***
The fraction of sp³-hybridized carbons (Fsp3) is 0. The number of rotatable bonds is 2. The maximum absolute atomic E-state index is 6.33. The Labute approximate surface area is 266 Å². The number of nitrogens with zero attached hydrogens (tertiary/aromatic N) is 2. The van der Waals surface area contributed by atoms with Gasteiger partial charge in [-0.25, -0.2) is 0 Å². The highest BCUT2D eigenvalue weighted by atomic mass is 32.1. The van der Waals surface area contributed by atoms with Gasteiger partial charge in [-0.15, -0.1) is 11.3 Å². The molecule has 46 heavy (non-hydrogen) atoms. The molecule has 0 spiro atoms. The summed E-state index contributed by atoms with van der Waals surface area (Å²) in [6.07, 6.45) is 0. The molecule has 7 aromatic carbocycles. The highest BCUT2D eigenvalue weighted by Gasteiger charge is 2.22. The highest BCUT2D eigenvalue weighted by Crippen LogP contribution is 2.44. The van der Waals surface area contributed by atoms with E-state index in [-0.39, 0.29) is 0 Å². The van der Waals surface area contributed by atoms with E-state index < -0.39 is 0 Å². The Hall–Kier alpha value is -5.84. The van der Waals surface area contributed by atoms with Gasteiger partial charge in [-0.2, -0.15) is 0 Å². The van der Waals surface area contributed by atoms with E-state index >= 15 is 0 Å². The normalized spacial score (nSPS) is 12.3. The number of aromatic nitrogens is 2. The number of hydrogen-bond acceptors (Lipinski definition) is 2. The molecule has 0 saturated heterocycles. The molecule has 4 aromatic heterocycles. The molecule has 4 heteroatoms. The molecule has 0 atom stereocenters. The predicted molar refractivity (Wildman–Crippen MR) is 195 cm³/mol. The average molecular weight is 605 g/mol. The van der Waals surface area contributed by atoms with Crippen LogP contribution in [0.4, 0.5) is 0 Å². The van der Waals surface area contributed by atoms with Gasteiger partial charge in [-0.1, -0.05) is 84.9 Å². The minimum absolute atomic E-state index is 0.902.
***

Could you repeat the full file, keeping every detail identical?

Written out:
The fraction of sp³-hybridized carbons (Fsp3) is 0. The number of rotatable bonds is 2. The maximum absolute atomic E-state index is 6.33. The Labute approximate surface area is 266 Å². The number of nitrogens with zero attached hydrogens (tertiary/aromatic N) is 2. The van der Waals surface area contributed by atoms with Gasteiger partial charge in [-0.25, -0.2) is 0 Å². The highest BCUT2D eigenvalue weighted by atomic mass is 32.1. The van der Waals surface area contributed by atoms with Gasteiger partial charge in [-0.15, -0.1) is 11.3 Å². The molecule has 46 heavy (non-hydrogen) atoms. The molecule has 0 spiro atoms. The summed E-state index contributed by atoms with van der Waals surface area (Å²) in [6.07, 6.45) is 0. The molecule has 7 aromatic carbocycles. The highest BCUT2D eigenvalue weighted by Gasteiger charge is 2.22. The highest BCUT2D eigenvalue weighted by Crippen LogP contribution is 2.44. The van der Waals surface area contributed by atoms with E-state index in [-0.39, 0.29) is 0 Å². The van der Waals surface area contributed by atoms with E-state index < -0.39 is 0 Å². The Hall–Kier alpha value is -5.84. The van der Waals surface area contributed by atoms with Gasteiger partial charge in [-0.2, -0.15) is 0 Å². The van der Waals surface area contributed by atoms with E-state index >= 15 is 0 Å². The normalized spacial score (nSPS) is 12.3. The number of aromatic nitrogens is 2. The number of hydrogen-bond acceptors (Lipinski definition) is 2. The molecule has 0 saturated heterocycles. The molecule has 4 aromatic heterocycles. The molecule has 4 heteroatoms. The molecule has 0 atom stereocenters. The predicted molar refractivity (Wildman–Crippen MR) is 195 cm³/mol. The average molecular weight is 605 g/mol. The van der Waals surface area contributed by atoms with Crippen LogP contribution in [0.4, 0.5) is 0 Å². The van der Waals surface area contributed by atoms with Gasteiger partial charge in [-0.1, -0.05) is 84.9 Å². The minimum absolute atomic E-state index is 0.902.